"Food desert" is a term referring to an urban phenomenon where there is limited access to fresh food and produce. Often, residential "food deserts" are poor neighborhoods, without well-stocked grocery stores, supermarkets or farmers markets. Adding insult to injury, poor residents also often lack transportation, and are unable to travel outside their neighborhood for fresh food.
It's not just poor neighborhoods that can be food deserts - tourist neighborhoods and hipster enclaves can also be lacking in good sources of fresh basic ingredients, no matter how many fancy restaurants, cocktail lounges, and music venues they feature.
Though I've been in New Orleans just over two weeks, I've already learned that there are no well-stocked supermarkets in the Bywater. Since I'm going to be attending University of New Orleans, I've decided to do my grocery shopping at the Rouse's supermarket near campus on the shores of Lake Pontchartrain.
This is about five and a half miles from my house. By New Orleans standards, this seems a long way to go, but by Los Angeles standards, it's nothing. Our house in rural Topanga Canyon was seven to eight miles away from the nearest supermarket.
But when all you need is a quart of milk, or maybe couple of limes for your cuba libre, residents of poor urban neighborhoods rely on small convenience stores, and we have several here in the Bywater/Marigny.
You can buy a six pack of beer up the street at Jimmy's. At Frady's One-stop you can get a pound of French roast ground coffee. You can also get one of the best po'-boy sandwiches in town, and baked macaroni on Tuesdays and Thursdays.
But the best, and most unique local convenience stores is Mardi Gras Zone down on Royal Street in the Marigny.
Mardi Gras Zone started out as a wholesaler for carnival souvenirs. But in the weeks after Hurricane Katrina, returning neighbors had a hard time finding food and water, so owner Benny Naghi, whose family moved to New Orleans from Iran when he was a child, decided to stock some grocery basics at the front of the warehouse.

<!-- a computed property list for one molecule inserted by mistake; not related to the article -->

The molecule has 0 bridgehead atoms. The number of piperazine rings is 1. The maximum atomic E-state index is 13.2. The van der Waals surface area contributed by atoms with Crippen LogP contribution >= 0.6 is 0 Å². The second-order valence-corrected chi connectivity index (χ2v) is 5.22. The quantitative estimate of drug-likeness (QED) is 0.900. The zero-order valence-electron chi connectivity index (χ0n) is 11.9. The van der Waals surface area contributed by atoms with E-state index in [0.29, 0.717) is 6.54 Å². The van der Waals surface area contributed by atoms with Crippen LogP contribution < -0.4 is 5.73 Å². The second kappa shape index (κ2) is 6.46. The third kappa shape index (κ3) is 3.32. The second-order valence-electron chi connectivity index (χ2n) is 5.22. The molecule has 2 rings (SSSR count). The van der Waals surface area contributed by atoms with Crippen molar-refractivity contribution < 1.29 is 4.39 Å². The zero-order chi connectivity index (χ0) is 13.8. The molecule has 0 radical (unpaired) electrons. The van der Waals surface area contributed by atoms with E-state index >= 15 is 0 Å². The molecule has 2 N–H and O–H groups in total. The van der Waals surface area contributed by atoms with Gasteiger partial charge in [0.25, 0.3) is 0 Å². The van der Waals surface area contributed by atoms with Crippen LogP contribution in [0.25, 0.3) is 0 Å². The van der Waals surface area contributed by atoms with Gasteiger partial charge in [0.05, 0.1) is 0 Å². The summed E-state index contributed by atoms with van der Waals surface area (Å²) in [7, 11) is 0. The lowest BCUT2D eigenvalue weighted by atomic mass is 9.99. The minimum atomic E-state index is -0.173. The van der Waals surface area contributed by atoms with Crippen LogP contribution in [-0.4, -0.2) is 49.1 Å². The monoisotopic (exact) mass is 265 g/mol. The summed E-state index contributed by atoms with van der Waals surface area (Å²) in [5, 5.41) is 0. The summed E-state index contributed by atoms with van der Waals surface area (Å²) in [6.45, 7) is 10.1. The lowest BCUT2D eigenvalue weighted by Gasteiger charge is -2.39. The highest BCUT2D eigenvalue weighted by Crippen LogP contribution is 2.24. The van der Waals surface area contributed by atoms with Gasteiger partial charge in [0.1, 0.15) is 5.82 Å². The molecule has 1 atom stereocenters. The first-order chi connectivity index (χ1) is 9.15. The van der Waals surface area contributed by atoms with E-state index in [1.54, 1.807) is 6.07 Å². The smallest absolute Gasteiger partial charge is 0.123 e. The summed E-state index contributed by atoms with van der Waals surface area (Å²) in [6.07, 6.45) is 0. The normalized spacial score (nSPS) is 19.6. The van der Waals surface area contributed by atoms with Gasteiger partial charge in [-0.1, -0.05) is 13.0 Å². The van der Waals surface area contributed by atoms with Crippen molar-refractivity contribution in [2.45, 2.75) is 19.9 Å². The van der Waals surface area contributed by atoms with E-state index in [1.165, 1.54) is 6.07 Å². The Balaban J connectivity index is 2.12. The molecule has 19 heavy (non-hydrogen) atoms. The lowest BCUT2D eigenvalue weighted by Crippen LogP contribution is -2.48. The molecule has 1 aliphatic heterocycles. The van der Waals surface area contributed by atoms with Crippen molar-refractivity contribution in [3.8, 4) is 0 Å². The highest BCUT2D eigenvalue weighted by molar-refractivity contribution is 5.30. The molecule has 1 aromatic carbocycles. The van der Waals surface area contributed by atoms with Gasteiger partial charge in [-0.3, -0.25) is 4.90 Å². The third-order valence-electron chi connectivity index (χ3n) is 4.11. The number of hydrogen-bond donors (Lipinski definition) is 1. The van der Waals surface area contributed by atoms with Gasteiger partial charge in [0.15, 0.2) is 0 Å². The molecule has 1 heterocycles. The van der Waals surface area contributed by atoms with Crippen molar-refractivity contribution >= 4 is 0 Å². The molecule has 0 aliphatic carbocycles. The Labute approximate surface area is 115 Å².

Little by little, he added more and more, until now, the first floor of the building is a full-fledged grocery store, with a prepared foods case and a po'boy counter. Recently, he added a pizzeria, with a wood-fired oven.
Like most convenience stores, pricing is a bit on the high side. But selection is great, with many healthful and organic offerings, and local brands. Much of the produce is said to come from Naghi's own family farm in the country. I haven't tried the fruits and vegetables yet, but I will say the limes I bought there one evening were ripe and full of juice, instead of rock-hard green bombs you get at many supermarkets.
One afternoon we went in and bought po'boys for lunch. [The Man I Love] got a fried shrimp sandwich, while mine was called the "NOLA Italian," and was piled high with ham, salami, and pepperoni, with a dressing of olive salad and slices of American cheese.
There's a bulletin board with neighborhood messages, and there are racks for free alternate newspapers and local rags. You can buy a pack of cigarettes, but you can't buy alcohol - the neighborhood association opposed MGZ's application for a license to sell liquor.
But if you need a pizza and a feather boa to go with it, it's the best place in town.